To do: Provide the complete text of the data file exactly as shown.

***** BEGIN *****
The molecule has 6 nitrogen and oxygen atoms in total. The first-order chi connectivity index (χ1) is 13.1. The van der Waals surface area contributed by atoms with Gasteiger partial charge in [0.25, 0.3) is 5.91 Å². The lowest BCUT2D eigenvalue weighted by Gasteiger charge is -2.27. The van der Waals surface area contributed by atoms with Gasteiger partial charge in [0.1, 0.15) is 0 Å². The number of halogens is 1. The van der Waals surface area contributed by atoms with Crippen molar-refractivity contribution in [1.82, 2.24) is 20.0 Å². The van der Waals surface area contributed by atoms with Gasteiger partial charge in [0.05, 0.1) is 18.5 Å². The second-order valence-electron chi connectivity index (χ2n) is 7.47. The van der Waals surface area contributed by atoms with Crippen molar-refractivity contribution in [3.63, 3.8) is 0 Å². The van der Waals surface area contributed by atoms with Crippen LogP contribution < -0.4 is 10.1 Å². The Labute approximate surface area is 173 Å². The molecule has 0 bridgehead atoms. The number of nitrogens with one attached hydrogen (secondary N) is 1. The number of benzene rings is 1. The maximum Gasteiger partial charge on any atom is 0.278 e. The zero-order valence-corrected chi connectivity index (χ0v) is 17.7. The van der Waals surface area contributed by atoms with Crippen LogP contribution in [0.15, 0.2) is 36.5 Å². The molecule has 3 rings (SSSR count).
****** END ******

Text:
The molecule has 6 nitrogen and oxygen atoms in total. The first-order chi connectivity index (χ1) is 13.1. The van der Waals surface area contributed by atoms with Gasteiger partial charge in [0.25, 0.3) is 5.91 Å². The lowest BCUT2D eigenvalue weighted by Gasteiger charge is -2.27. The van der Waals surface area contributed by atoms with Gasteiger partial charge in [0.1, 0.15) is 0 Å². The number of halogens is 1. The van der Waals surface area contributed by atoms with Crippen molar-refractivity contribution in [1.82, 2.24) is 20.0 Å². The van der Waals surface area contributed by atoms with Gasteiger partial charge in [0.05, 0.1) is 18.5 Å². The second-order valence-electron chi connectivity index (χ2n) is 7.47. The van der Waals surface area contributed by atoms with Crippen molar-refractivity contribution in [3.63, 3.8) is 0 Å². The van der Waals surface area contributed by atoms with Crippen LogP contribution < -0.4 is 10.1 Å². The Labute approximate surface area is 173 Å². The molecule has 0 bridgehead atoms. The number of nitrogens with one attached hydrogen (secondary N) is 1. The number of benzene rings is 1. The maximum Gasteiger partial charge on any atom is 0.278 e. The zero-order valence-corrected chi connectivity index (χ0v) is 17.7. The van der Waals surface area contributed by atoms with Crippen LogP contribution in [0.15, 0.2) is 36.5 Å². The molecule has 3 rings (SSSR count).